Last night I watched Tim Minchin, the comedian and musician live. I’ve been following his work for years, and it didn’t disappoint. But what I didn’t realise until last week was that Tim had taken a ten year break from comedy, and this is his ‘comeback tour’. Ten years is a long time not noticing that one of your favourite comedians isn’t doing comedy, but he has been active in musicals and other projects and has remained present in the media.   

He explained the different projects he had been working on, and it made me think about the variety of pieces of work we can be working on in our businesses at the same time.  

The magic of multiple projects

Did you know that creative projects are often enhanced when you work on several at the same time? This is according to psychologist Albert Bandura and his research into the cognitive functioning of creative thinkers. 

“People’s creative efforts are more productively deployed when they pursue multiple projects simultaneously, at varying stages of completion, shifting among them as circumstances dictate. In doing so, they’re less likely to succumb to the impediments, false starts, inevitable delays and distractions of the creative process, and more likely to experience greater productivity and goal attainment.” 

Albert Bandura 

Now I’m not advocating multi-tasking, which can hamper productivity and effectiveness; this research relates explicitly to creative projects. While you may not consider yourself to be in a creative industry, creativity is needed for: 

  • Problem-solving – helping your clients, customers or team with an issue. 
  • Marketing ideas and promotions – even if you have a team working on your marketing, the people driving the business are in a position to spot the most persuasive promotions due to their wealth of knowledge.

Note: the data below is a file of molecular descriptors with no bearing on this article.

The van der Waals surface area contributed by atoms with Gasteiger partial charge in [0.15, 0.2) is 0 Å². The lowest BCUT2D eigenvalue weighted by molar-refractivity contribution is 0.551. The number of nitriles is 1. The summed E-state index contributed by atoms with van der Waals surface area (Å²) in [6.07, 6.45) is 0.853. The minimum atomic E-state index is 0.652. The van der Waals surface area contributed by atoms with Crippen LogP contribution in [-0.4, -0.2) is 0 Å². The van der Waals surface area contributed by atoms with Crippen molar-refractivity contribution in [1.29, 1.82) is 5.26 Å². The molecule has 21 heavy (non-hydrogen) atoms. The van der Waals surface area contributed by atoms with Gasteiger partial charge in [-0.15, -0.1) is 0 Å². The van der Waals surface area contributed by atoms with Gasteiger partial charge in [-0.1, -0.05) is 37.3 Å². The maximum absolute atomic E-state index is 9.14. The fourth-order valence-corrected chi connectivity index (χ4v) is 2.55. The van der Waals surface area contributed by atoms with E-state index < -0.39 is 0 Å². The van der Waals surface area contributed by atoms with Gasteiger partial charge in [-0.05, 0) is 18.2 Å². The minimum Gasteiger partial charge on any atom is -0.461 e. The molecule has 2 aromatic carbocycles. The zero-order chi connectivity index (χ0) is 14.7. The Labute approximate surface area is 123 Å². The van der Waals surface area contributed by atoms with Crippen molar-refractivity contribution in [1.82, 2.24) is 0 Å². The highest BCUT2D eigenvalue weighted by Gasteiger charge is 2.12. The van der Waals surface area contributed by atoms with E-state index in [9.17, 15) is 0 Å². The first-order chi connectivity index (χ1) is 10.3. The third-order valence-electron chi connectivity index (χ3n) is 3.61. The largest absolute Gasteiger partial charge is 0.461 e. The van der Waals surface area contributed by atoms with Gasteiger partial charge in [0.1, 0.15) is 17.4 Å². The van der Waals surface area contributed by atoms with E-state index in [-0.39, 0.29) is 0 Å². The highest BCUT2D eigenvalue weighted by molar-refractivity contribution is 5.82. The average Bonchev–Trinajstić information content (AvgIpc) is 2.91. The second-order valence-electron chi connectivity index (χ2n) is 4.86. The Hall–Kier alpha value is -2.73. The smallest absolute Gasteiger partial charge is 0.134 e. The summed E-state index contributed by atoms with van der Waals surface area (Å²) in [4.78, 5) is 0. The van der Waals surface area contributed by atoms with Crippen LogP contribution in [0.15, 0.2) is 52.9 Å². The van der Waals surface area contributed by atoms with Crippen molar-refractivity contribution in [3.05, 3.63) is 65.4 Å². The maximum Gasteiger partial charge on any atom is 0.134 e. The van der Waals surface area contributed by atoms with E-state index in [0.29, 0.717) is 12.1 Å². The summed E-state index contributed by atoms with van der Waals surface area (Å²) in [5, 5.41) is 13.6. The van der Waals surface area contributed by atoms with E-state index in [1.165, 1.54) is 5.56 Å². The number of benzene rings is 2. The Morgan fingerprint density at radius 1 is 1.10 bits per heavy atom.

• Creating or improving products and services – spotting connections, new ways of doing things, and realising something is out of date. 
  • Finding novel business opportunities – while we may resist change, the opportunities are all around us to find new ways of doing things. 

In short, you don’t have to be an artist to be a creator. And you don’t need to work in a creative industry to use this advice. 

Benefits for your business  

While it’s important to run your business, look after your clients and customers, having a business project (or several) on the burn can be both fun and fulfilling. Not only that, you may end up being proud of the results you achieve for your business!  

I may be biased, I always have some sort of business project on the go, whether it’s moving us to a new system or building something creative. We’re almost ready to launch the next exciting project, but more on that in a future post!  

Some areas to consider: 

  • What business projects do you have bubbling away at the moment? 
  • What projects would you like to get started?  
  • Can you work with someone else to get them on track?

Marketing that makes a difference 

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